Posted November 19, 2020
Flagler Beach residents still unsure of government project
FLAGLER BEACH — While a few residents continue to hold out, the $25 million Flagler Beach dune restoration project deadline has been extended again, until April.
Flagler Beach officials held a meeting Thursday to update the public on the status of the federally funded dune project.
“I know that residents on the beachside are very upset with owners who are stalling the project,” said Al Hadeed, Flagler County Attorney, during the meeting on Thursday.
Hadeed said the project was originally scheduled to take place during the off season.
“When we started, I told you we’d be underway right about now and done by December,” Hadeed said at the meeting. “We’d be done before the winter season so that we could have the advantage of being able to do the project during a time when our tourism would be least affected.”
The new deadline is set for early next year.
“We met with them about two weeks ago to discuss how long they need to go through the legal process to get those remaining easements,” said Jason Harrah, senior project manager with U.S. Army Corps of Engineers in Jacksonville.
The dune project was extended in August because some property owners would not sign easements.
To ensure the project takes place, Flagler Beach resident Carla Cline turned to crowdfunding to try to convince the holdouts to reconsider.
Cline set up a GoFundMe page with the goal to raise $40,000 with the hope of paying off the remaining holdouts. As of Friday, the page has raised $49,700 — unchanged from August.
It is still unknown whether those property owners will accept the money and sign the easements.
In September, the county officials unanimously moved forward with legal proceedings to get one holdout property owner to sign an easement agreement.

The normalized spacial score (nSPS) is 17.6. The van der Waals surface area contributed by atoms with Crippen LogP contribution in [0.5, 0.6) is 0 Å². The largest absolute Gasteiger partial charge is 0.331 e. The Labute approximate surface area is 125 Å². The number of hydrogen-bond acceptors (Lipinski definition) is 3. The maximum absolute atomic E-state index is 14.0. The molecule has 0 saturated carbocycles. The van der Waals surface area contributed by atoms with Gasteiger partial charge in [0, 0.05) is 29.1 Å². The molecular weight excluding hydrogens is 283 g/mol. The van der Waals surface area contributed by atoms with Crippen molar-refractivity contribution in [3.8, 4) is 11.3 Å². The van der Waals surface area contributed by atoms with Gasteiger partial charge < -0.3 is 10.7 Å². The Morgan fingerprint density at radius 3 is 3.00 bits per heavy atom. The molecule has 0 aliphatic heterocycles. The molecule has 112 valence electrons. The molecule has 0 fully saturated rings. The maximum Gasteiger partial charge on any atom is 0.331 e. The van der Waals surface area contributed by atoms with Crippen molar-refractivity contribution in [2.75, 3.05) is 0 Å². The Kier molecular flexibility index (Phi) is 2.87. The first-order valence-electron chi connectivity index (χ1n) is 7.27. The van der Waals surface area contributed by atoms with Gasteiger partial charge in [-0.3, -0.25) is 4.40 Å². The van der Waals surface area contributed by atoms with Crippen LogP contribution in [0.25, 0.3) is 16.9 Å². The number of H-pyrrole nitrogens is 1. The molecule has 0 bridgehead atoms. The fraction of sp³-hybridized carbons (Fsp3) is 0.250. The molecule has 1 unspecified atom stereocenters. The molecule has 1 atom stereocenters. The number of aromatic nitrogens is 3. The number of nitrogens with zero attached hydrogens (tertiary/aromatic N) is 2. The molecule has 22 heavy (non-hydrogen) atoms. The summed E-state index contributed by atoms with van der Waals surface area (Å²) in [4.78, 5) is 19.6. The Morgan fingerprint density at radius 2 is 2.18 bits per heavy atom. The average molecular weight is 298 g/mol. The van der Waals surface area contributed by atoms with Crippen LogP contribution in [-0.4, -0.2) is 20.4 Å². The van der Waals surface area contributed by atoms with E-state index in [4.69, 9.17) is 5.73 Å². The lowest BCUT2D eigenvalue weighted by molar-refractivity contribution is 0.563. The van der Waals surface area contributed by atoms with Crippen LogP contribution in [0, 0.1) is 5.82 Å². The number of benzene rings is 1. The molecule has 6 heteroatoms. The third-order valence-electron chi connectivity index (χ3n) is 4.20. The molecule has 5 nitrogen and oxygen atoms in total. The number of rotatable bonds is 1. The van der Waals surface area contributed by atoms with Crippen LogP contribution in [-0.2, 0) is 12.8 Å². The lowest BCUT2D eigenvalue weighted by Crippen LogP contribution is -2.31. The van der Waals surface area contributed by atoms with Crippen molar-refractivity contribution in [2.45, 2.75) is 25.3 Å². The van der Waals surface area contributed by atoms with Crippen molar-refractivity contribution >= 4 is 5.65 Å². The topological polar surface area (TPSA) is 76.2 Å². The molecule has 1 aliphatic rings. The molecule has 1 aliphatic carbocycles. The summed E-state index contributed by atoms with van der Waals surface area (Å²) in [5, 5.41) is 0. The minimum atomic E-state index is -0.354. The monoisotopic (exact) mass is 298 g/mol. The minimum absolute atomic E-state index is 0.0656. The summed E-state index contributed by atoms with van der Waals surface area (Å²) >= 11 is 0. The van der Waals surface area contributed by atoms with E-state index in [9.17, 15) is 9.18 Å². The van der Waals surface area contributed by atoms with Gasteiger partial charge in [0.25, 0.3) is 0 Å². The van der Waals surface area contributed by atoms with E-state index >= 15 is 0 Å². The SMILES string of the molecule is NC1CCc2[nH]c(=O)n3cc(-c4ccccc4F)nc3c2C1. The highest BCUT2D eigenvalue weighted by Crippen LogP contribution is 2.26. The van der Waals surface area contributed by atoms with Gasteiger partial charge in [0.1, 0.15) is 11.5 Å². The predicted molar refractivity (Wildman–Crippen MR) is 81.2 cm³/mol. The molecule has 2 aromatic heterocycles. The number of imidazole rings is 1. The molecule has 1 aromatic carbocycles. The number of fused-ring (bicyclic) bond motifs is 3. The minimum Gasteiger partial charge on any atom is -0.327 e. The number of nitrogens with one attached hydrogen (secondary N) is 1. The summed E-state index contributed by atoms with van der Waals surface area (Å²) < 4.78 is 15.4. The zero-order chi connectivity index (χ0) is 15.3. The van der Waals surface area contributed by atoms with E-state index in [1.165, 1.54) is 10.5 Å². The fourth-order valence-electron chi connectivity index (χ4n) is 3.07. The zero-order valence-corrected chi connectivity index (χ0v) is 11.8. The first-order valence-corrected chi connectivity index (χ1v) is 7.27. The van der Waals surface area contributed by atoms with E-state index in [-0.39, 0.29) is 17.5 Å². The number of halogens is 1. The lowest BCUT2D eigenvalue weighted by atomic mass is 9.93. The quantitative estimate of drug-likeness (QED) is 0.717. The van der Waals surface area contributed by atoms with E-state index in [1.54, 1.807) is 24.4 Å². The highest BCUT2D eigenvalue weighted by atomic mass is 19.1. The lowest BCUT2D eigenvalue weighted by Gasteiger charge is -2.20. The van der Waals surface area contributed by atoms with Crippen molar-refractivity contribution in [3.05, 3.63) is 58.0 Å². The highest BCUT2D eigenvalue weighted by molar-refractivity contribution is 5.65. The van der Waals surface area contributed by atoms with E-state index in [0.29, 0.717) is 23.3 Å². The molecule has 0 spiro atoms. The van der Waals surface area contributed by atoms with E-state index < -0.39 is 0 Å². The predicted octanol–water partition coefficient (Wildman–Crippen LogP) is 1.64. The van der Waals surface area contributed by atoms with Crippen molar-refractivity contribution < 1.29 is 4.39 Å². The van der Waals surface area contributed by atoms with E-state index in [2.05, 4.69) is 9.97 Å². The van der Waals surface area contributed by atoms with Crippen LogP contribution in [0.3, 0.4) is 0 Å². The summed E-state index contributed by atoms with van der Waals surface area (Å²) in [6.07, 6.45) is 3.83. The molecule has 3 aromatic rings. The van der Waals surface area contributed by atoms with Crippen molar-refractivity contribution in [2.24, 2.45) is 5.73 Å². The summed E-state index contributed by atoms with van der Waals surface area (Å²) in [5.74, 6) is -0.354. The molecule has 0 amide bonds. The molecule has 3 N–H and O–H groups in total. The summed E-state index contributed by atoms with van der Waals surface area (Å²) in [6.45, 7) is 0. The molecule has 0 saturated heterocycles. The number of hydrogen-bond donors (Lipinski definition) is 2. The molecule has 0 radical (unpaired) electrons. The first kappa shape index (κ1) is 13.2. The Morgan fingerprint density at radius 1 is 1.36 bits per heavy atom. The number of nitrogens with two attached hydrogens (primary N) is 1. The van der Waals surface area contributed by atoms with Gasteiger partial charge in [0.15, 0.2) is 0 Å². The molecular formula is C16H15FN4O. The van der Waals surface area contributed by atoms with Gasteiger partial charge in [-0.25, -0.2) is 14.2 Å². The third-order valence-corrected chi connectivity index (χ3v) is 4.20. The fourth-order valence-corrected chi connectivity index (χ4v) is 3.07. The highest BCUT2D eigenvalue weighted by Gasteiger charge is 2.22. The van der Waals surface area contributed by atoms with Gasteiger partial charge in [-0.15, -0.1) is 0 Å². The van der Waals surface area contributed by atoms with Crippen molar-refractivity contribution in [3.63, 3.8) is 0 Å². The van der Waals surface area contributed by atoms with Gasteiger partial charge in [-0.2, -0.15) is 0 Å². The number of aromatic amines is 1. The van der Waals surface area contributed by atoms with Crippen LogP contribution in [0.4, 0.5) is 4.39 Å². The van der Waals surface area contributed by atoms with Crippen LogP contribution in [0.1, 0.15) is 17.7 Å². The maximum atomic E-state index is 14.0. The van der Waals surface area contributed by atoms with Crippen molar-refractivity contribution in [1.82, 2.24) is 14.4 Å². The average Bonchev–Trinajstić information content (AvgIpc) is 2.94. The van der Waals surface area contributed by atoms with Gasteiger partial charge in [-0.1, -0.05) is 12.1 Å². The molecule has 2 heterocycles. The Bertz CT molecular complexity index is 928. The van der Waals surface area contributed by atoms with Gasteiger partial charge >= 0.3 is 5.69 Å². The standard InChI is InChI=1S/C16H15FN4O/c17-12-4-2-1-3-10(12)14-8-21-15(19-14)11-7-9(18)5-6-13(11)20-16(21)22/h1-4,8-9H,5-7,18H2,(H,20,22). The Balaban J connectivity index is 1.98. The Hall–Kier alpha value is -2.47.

Cynthia D’Angiolini owns one parcel of land located across the street from 2538 S. Oceanshore Blvd. and another across the street from S. 2420 Oceanshore Blvd.
“She is concerned about what’s going to be the effect on her property,” Hadeed said to the News-Journal on Friday. “So we’re answering those questions and hopefully will satisfy all her concerns and she will execute (the easement). “That way we won’t have to do a court proceeding. She won’t have to be bothered with it, we won’t have to do it.”
“We basically adjusted the schedule to allow them to get the easements for the contract,” said Harrah. “Then we will put the contract down sometime in May and move forward sometime in June or July.”
Harrah said the number of holdouts remains at six.
“The contract is broken up into what we call a base and an option,” said Harrah. “The base, you award that portion the majority of the length of the beach. You award that when you open the bid. But the option portion that can be awarded later on down the road. That’s why we call it an option.”
Harrah said that the contractor can be informed that the option portion of the contract may or may not come through due to real estate, lack of funding, for example.
“The base contract has two parcels holdouts and the option portion of the contract has the other 4 holdouts for a total of six,” said Harrah.
The 2.6-mile project requires property owners with a parcel east of State Road A1A from South 6th Street to South 28th Street, to provide easements to the federal, state and local agencies involved so they can add sand and natural vegetation to fortify the dunes.
According to the county’s Shore up the Shore website, the project will reconstruct the eroded dune to extend approximately 10 feet seaward of its present location, and then gently slope down to the surf, extending into the ocean to lengthen the beach.
The project also includes planting native vegetation that has historically grown in Flagler Beach in order to stabilize the dune and provide more habitat for plants and animals.
However, a number of residents refused to sign the easement, which could prevent the $17 million project, which is fully funded with federal and state dollars, from taking place.
At this time no money has been paid out from the GoFundMe page. Dennis Bayer, the attorney who is assisting with the GoFundMe page, was unavailable for comment.